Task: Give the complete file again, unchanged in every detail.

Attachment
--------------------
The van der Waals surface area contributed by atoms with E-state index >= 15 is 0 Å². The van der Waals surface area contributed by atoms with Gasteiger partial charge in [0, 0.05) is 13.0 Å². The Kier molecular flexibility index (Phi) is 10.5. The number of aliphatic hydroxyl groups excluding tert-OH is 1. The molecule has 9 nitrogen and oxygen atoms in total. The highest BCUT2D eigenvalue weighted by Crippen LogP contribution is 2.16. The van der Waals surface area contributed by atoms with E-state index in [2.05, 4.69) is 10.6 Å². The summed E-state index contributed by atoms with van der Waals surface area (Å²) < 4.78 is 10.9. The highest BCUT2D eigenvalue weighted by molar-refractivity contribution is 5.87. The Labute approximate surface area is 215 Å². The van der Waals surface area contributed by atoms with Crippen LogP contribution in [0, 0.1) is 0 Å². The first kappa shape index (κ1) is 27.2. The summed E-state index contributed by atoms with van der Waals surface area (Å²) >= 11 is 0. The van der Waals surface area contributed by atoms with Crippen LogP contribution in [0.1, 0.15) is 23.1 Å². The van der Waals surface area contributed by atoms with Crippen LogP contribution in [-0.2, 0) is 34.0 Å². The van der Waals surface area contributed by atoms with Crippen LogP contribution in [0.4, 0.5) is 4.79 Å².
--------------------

The van der Waals surface area contributed by atoms with E-state index >= 15 is 0 Å². The van der Waals surface area contributed by atoms with Gasteiger partial charge in [0, 0.05) is 13.0 Å². The Kier molecular flexibility index (Phi) is 10.5. The number of aliphatic hydroxyl groups excluding tert-OH is 1. The molecule has 9 nitrogen and oxygen atoms in total. The highest BCUT2D eigenvalue weighted by Crippen LogP contribution is 2.16. The van der Waals surface area contributed by atoms with E-state index in [2.05, 4.69) is 10.6 Å². The summed E-state index contributed by atoms with van der Waals surface area (Å²) < 4.78 is 10.9. The highest BCUT2D eigenvalue weighted by molar-refractivity contribution is 5.87. The Labute approximate surface area is 215 Å². The van der Waals surface area contributed by atoms with Crippen LogP contribution in [0, 0.1) is 0 Å². The first kappa shape index (κ1) is 27.2. The summed E-state index contributed by atoms with van der Waals surface area (Å²) >= 11 is 0. The van der Waals surface area contributed by atoms with Crippen LogP contribution in [0.1, 0.15) is 23.1 Å². The van der Waals surface area contributed by atoms with Crippen LogP contribution in [-0.2, 0) is 34.0 Å². The van der Waals surface area contributed by atoms with Crippen LogP contribution in [0.4, 0.5) is 4.79 Å².